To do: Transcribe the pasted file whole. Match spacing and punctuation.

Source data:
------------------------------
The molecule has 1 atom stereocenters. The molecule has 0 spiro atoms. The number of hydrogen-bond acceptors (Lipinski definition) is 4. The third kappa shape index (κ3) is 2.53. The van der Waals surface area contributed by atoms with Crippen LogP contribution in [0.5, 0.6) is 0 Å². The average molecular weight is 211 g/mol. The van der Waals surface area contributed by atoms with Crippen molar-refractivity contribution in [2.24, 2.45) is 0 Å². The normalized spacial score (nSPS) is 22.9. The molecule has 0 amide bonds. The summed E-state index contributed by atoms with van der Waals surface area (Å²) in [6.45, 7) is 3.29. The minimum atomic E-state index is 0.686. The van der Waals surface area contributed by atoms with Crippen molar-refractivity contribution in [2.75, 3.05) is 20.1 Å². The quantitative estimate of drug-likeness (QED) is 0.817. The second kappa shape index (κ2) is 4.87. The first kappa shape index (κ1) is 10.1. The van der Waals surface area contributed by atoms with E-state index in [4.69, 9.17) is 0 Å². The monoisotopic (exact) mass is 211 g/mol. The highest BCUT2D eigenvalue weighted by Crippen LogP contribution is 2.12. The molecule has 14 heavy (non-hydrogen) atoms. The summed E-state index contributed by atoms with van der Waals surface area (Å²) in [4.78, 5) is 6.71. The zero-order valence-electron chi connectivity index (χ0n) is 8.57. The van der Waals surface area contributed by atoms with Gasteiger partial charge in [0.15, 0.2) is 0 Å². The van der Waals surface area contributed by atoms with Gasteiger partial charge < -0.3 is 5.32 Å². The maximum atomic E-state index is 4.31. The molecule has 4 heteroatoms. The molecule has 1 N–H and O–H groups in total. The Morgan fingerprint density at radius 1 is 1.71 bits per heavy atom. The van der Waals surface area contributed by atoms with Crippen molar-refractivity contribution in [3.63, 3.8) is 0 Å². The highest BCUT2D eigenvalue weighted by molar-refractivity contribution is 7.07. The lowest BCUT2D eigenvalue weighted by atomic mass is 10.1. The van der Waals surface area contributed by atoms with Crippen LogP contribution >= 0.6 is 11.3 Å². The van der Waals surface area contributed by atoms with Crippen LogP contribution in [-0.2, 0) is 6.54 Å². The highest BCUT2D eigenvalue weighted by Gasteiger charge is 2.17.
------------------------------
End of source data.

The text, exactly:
The molecule has 1 atom stereocenters. The molecule has 0 spiro atoms. The number of hydrogen-bond acceptors (Lipinski definition) is 4. The third kappa shape index (κ3) is 2.53. The van der Waals surface area contributed by atoms with Crippen LogP contribution in [0.5, 0.6) is 0 Å². The average molecular weight is 211 g/mol. The van der Waals surface area contributed by atoms with Crippen molar-refractivity contribution in [2.24, 2.45) is 0 Å². The normalized spacial score (nSPS) is 22.9. The molecule has 0 amide bonds. The summed E-state index contributed by atoms with van der Waals surface area (Å²) in [6.45, 7) is 3.29. The minimum atomic E-state index is 0.686. The van der Waals surface area contributed by atoms with Crippen molar-refractivity contribution in [2.75, 3.05) is 20.1 Å². The quantitative estimate of drug-likeness (QED) is 0.817. The second kappa shape index (κ2) is 4.87. The first kappa shape index (κ1) is 10.1. The van der Waals surface area contributed by atoms with E-state index in [4.69, 9.17) is 0 Å². The monoisotopic (exact) mass is 211 g/mol. The highest BCUT2D eigenvalue weighted by Crippen LogP contribution is 2.12. The molecule has 14 heavy (non-hydrogen) atoms. The summed E-state index contributed by atoms with van der Waals surface area (Å²) in [4.78, 5) is 6.71. The zero-order valence-electron chi connectivity index (χ0n) is 8.57. The van der Waals surface area contributed by atoms with Gasteiger partial charge in [0.15, 0.2) is 0 Å². The van der Waals surface area contributed by atoms with Gasteiger partial charge < -0.3 is 5.32 Å². The maximum atomic E-state index is 4.31. The molecule has 4 heteroatoms. The molecule has 1 N–H and O–H groups in total. The Morgan fingerprint density at radius 1 is 1.71 bits per heavy atom. The van der Waals surface area contributed by atoms with Crippen molar-refractivity contribution in [3.63, 3.8) is 0 Å². The highest BCUT2D eigenvalue weighted by molar-refractivity contribution is 7.07. The lowest BCUT2D eigenvalue weighted by atomic mass is 10.1. The van der Waals surface area contributed by atoms with Crippen LogP contribution >= 0.6 is 11.3 Å². The van der Waals surface area contributed by atoms with Crippen LogP contribution in [-0.2, 0) is 6.54 Å². The highest BCUT2D eigenvalue weighted by Gasteiger charge is 2.17.